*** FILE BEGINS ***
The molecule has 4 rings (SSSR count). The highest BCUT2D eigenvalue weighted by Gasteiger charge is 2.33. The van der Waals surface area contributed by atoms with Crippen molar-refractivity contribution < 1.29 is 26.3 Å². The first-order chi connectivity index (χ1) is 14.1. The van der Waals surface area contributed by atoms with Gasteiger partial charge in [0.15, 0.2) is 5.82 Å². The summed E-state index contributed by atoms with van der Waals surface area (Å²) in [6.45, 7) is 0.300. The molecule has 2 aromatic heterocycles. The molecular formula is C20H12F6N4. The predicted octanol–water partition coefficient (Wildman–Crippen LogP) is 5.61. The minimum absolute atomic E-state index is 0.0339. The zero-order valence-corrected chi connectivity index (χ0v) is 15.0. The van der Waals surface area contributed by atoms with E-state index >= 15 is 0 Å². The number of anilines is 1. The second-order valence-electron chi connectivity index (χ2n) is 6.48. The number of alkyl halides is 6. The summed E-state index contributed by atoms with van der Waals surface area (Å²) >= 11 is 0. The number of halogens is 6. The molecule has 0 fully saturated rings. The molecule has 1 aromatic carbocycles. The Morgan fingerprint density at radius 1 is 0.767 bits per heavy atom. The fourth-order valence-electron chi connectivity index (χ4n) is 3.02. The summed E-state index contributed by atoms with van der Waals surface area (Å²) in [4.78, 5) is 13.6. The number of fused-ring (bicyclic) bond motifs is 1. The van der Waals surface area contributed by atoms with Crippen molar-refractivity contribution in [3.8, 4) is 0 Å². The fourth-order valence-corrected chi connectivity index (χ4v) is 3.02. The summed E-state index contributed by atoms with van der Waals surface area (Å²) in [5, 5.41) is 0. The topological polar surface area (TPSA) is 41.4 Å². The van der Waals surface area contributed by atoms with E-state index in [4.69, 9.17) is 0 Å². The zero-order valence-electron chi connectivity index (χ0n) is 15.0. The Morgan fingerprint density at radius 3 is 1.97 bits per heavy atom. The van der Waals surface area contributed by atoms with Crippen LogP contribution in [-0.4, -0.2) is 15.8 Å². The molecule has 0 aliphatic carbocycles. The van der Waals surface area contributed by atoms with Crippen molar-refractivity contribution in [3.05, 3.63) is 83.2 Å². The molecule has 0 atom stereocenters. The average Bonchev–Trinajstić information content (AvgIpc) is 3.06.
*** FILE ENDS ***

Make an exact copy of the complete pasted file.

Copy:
The molecule has 4 rings (SSSR count). The highest BCUT2D eigenvalue weighted by Gasteiger charge is 2.33. The van der Waals surface area contributed by atoms with Crippen molar-refractivity contribution < 1.29 is 26.3 Å². The first-order chi connectivity index (χ1) is 14.1. The van der Waals surface area contributed by atoms with Gasteiger partial charge in [0.15, 0.2) is 5.82 Å². The summed E-state index contributed by atoms with van der Waals surface area (Å²) in [6.45, 7) is 0.300. The molecule has 2 aromatic heterocycles. The molecular formula is C20H12F6N4. The predicted octanol–water partition coefficient (Wildman–Crippen LogP) is 5.61. The minimum absolute atomic E-state index is 0.0339. The zero-order valence-corrected chi connectivity index (χ0v) is 15.0. The van der Waals surface area contributed by atoms with E-state index >= 15 is 0 Å². The number of anilines is 1. The second-order valence-electron chi connectivity index (χ2n) is 6.48. The number of alkyl halides is 6. The summed E-state index contributed by atoms with van der Waals surface area (Å²) >= 11 is 0. The number of halogens is 6. The molecule has 0 fully saturated rings. The molecule has 1 aromatic carbocycles. The Morgan fingerprint density at radius 1 is 0.767 bits per heavy atom. The fourth-order valence-electron chi connectivity index (χ4n) is 3.02. The summed E-state index contributed by atoms with van der Waals surface area (Å²) in [4.78, 5) is 13.6. The number of fused-ring (bicyclic) bond motifs is 1. The van der Waals surface area contributed by atoms with Crippen molar-refractivity contribution in [3.8, 4) is 0 Å². The fourth-order valence-corrected chi connectivity index (χ4v) is 3.02. The summed E-state index contributed by atoms with van der Waals surface area (Å²) in [5, 5.41) is 0. The topological polar surface area (TPSA) is 41.4 Å². The van der Waals surface area contributed by atoms with E-state index in [4.69, 9.17) is 0 Å². The zero-order valence-electron chi connectivity index (χ0n) is 15.0. The Morgan fingerprint density at radius 3 is 1.97 bits per heavy atom. The van der Waals surface area contributed by atoms with Crippen LogP contribution in [-0.4, -0.2) is 15.8 Å². The molecule has 0 aliphatic carbocycles. The van der Waals surface area contributed by atoms with Crippen molar-refractivity contribution in [3.05, 3.63) is 83.2 Å². The molecule has 0 atom stereocenters. The average Bonchev–Trinajstić information content (AvgIpc) is 3.06.